Prior to sliding the keel 16 of the insert 10 into the anterior slot 90, the anterior slot 90 may be filled with bone graft material (not shown) to grow into the solid bone of the tibia 22 and form a strong bond between the keel 16 of the insert 10 and the tibia 22. As discussed above, an anterior end of the keel 16, 116 of the respective inserts 10, 110 is set back from an anterior end of the platform 12 of each respective insert 10, 110. As such, once the insert has been fully implanted, a space is provided within the anterior slot between the anterior end of the keel and the anterior side of the tibia. As such, once the insert 10 has been implanted, a surgeon may fill the open anterior end of the anterior slot 90 (between the anterior face of the tibia 22 and the anterior surface 34 of the keel 16) with bone graft material to form grow into the tibia 22 and potentially further reduce the risk of fractures.

Once the insert 10 has been properly implanted and positioned within the resected tibia 22, bone cement (not shown) may be injected through the opening formed in the anterior face of the tibia 22 and into the channels 70, 72 within the keel 16 and the recessed portion 50 formed in the platform 12. The channels 70, 72 and recessed portion 50 collectively form spaces between the tibia 22 and the insert 10. Therefore, a surgeon or other technician may inject bone cement into the anterior slot 90 to fill the channels 70, 72 and recessed portion 50. Illustratively, the wavy lateral wall portion 58 of the recessed portion 50 defines a greater surface area than a non-wavy wall portion, for example, to which the bone cement may adhere. This greater surface area created by the wavy lateral wall portion 58 may increase fixation of the bone cement to the insert 10.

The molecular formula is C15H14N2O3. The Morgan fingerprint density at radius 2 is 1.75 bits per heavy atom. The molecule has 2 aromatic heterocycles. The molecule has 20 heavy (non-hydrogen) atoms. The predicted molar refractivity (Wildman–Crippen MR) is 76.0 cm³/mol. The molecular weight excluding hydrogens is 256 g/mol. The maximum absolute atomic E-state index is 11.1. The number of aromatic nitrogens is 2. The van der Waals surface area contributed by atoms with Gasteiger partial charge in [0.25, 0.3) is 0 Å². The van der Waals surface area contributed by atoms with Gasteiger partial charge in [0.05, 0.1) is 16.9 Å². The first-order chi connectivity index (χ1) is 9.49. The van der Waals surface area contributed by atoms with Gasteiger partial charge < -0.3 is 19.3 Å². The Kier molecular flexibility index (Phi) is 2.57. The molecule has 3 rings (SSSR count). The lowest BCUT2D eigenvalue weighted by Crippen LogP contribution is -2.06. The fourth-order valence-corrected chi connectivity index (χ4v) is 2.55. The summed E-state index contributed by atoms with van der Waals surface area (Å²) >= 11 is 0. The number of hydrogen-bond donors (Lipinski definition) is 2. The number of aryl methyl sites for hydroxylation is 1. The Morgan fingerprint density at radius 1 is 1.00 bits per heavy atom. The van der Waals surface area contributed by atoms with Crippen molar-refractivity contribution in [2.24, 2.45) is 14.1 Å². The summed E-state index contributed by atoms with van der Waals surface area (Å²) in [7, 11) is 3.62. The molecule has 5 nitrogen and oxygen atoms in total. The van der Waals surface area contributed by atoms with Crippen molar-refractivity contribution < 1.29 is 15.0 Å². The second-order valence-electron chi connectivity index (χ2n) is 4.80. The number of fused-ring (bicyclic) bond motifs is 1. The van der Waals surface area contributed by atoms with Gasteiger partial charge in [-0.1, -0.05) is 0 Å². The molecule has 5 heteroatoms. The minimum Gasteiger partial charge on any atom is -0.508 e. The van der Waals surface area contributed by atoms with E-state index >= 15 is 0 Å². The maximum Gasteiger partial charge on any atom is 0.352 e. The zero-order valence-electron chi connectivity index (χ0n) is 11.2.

During surgery, the bone cement injected into the anterior slot 90 is generally contained within the channels 70, 72 and the resected portion 50 of the insert 10 to aid in preventing the bone cement from posteriorly oozing out of these cement pockets or spaces to help eliminate any posterior clean-up of the excess bone cement. For example, it may be difficult for a surgeon implanting the insert 10 using minimally invasive surgical methods to clean or remove any posterior overflow of the bone cement due to the fact that the surgeon may only be provided with anterior access to the tibia 22 and the insert 10 via the anterior incision.

The air evacuation passageway 60 formed in the platform 12 allows air within the cement pocket areas 70, 72, 50 to exit out the second opening 64 of the passageway (formed in the anterior side of the outboard surface 19 of the platform) as the bone cement fills the cement pocket areas 70, 72, 50. Illustratively, it is contemplated that a surgeon or technician may inject bone cement into the anterior slot 90 until bone cement begins to fill the air evacuation passageway 60 and is seen to exit the second opening 64 of the passageway 60. Seeing the bone cement fill the air evacuation passageway 60 and exit the second opening 64 of the passageway 60 may be an indication to the surgeon or other technician that the cement pocket areas 70, 72, 50 have been sufficiently filled with bone cement. Although the bone cement is injected into the grooves the keel after the insert has been properly implanted and positioned within the resected tibia, it is also within the scope of this disclosure to insert bone cement into the predrilled anterior slot before the insert is implanted.